Taken about 3 years ago, it will be nice to get some structures and scenery in place at Groveton!

Thursday, May 05, 2016

TBT - 1980's Detail Parts

I was doing some cleaning up around the workbench and came across 2 items purchased a while ago to help with freight car detailing and modeling in the 1980's. Back then of course we did not have as many options with prototype specific freight cars and modifying existing kits was necessary to push towards more accurate models.

The first item addressed a need to duplicate what the real railroads have been doing over the past decade of the 1970's - removing roof walks from boxcars. Many older 40 and 50 foot boxcars had their ladders lowered and roof walks removed, so it was natural to model that as well if you were a "current" era modeler, which I was at the time.

But removing the roof walk of an Athearn boxcar left you with 4 rather large holes to fill in. Hence the introduction of "Roofwalk Plugs" by I believe CM Shops.

These 4 plugs fit nicely into the Athearn roof, and have a matching rib detail to help blend the roof.
Not a lot of use for these now as more accurate "modernized" 40' boxcars can be purchased in model form already without the roofwalk. Even some older models with roof walks have such small holes that plugging them is not a big deal. Not sure if you can even find this product any more, except buried deep in an older hobby shop perhaps.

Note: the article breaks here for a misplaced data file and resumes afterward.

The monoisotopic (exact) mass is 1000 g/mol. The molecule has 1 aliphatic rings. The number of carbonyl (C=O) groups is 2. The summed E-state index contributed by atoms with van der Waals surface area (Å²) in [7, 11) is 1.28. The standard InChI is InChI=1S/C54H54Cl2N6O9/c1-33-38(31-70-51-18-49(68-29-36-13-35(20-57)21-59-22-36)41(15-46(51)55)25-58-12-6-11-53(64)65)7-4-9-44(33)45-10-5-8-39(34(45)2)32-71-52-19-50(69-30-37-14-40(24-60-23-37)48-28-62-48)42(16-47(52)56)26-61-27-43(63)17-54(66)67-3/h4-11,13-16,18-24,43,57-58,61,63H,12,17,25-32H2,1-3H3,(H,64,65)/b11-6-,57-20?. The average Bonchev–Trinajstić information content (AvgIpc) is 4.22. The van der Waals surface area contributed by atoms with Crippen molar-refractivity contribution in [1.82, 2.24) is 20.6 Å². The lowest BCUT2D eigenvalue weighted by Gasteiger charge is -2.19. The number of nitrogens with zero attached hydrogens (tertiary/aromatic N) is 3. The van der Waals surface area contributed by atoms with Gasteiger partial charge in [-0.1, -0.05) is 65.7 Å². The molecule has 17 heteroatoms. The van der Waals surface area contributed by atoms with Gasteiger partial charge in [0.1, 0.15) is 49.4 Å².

Next up was a cool add on for hopper cars. It seems the capacity of some older cars with flat sides were increased with the addition of side panel extensions that protruded between the ribs, as shown here on this D&H model:

An older issue of Model Railroading had a cool picture of a Central Vermont hopper car with some of these panel extensions added, but not completely on every panel. It was a cool effect, and I know I wanted to model that.

To model that appearance, a company (maybe Tichy?) produced styrene panels that you could glue to the sides of existing Athearn rib side coal hoppers. Here a look at some of them I came across:

These parts fit in specific locations between the ribs of the coal hopper to duplicate the look of the D&H car shown above.
It was pretty neat coming across these older parts which really helped you create unique models that were otherwise unavailable. I doubt I'll be using these parts, although I believe in a box somewhere is the CV hopper replicating the look of the car that did not have all the panels. That would explain why I only came across some of the panels from the original detail part. So maybe I'll dig that out and finish it one day.

Monday, May 02, 2016

What's Up with Intermountain Trucks?

I can't imagine I'm the only one who has had this issue. I have some nice Intermountain cars that came ready-to-run. For some reason, and without any obvious cause, I have had a truck on more than one of these cars just fall apart. Looking closely I can see one of the truck side frames seems to have broken off from whatever helps hold the pin into the center section.

There does not appear to be any fix for this that I can figure out. Pressing the side frame back on does not hold it in place and gluing it is not really an option, and probably would cause tracking issues with half of the truck being rigid and the other half having some flexibility.

Anyone else have this issue and know what is going on?

A good truck still on the car, and this one where the side came of the center section. The pin on the side frame no longer holds the piece together.
I replaced the truck with another manufacturer.

Otherwise the trucks are great. Just until they disintegrate.